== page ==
from Wikipedia

Gantry Plaza State Park is a state park on the East River in the Hunter’s Point section of Long Island City, in the New York City borough of Queens.

The 10-acre (4.0 ha) park first opened in May 1998 and was expanded in July 2009. The southern portion of the park is a former dock facility and includes restored gantry cranes built in the 1920s to load and unload rail car floats that served industries on Long Island via the Long Island Rail Road tracks that used to run along 48th Avenue (now part of Hunter’s Point Park). The northern portion of Gantry Plaza State Park was a former Pepsi bottling plant.

– photo by Mitch Waxman

The days of the Rail bosses secretly pulling the strings here are long gone, their proudest achievements reduced to show pieces for the slavering pet of that thing which cannot possibly persist in the Megalith. Cherished and nurtured beneath the unblinking and fire sheathed eye of that which does not breath, nor sleep, yet hungers- this coagulation of industry and greed which it nurtures here is a tangled knot of labor unions, land speculators, and ambitious politicians. This pet- a drooling hound of limitless appetite and vainglorious aspiration has no name- but its malice and cold desire is clearly manifest in Tower Town and will soon spread along the waterfront south across Hunters Point and then into Brooklyn and beyond…

Allegorical references to “Fenrir the Wolf” would seem appropriate, but would be inaccurate- an ancient nomen for a modern threat…

For now, can we just refer to the force trapped behind the black gates of Western Queens as the “Real Estate Industrial Complex“?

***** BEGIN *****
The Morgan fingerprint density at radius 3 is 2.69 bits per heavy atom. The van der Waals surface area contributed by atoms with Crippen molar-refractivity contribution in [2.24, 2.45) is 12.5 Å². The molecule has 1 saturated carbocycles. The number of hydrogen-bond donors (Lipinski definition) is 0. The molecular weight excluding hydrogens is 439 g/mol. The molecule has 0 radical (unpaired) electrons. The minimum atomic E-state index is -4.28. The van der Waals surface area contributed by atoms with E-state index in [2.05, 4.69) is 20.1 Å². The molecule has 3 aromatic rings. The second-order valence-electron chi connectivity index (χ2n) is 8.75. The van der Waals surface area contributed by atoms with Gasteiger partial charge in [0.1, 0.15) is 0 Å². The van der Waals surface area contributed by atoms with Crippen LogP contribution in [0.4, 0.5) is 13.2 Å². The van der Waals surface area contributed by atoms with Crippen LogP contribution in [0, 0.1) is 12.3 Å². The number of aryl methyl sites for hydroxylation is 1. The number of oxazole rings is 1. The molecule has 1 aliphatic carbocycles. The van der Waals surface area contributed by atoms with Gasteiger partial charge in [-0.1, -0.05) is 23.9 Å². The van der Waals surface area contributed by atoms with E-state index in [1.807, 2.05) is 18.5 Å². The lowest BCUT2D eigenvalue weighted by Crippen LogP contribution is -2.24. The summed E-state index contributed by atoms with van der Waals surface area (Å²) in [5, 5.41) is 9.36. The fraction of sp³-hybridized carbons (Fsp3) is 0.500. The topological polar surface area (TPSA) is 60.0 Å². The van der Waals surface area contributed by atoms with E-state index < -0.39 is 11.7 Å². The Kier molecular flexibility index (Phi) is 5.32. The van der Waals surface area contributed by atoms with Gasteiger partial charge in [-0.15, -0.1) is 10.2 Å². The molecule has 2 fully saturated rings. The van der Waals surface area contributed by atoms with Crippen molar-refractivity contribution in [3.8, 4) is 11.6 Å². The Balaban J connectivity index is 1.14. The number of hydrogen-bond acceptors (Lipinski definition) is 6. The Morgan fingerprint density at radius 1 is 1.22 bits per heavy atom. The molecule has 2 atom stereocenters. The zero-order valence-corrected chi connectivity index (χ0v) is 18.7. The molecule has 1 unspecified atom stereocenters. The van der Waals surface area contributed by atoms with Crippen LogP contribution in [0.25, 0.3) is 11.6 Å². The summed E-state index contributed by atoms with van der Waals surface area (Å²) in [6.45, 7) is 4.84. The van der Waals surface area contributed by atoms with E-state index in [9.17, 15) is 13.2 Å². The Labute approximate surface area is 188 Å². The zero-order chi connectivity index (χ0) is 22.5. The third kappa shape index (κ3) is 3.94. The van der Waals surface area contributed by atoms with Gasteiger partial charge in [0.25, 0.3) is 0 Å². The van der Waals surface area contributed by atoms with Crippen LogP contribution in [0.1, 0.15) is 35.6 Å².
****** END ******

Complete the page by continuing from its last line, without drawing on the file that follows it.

from “A history of Long Island: from its earliest settlement to the present time, Volume 1” 1902, courtesy google books

It is noticeable that some of the deeds in the early part of the last century conveying lots at Hunter’s Point call it Long Island City. It continued to be a straggly, dreary, povertystricken place, with few settlers and these of the poorest class, until the Long Island Road, because it could not make the necessary arrangements in Brooklyn, selected it as the main terminus of the road. Since then it has steadily increased in population, and as the First Ward of Long Island City it rapidly assumed the lead in the destinies of that now happilv departed shade. Railway and manufacturing interests have steadily built up its population and added to its material resources, most of which, however, were mercilessly squandered by political intriguers.

Written by Mitch Waxman

December 5, 2011 at 12:59 am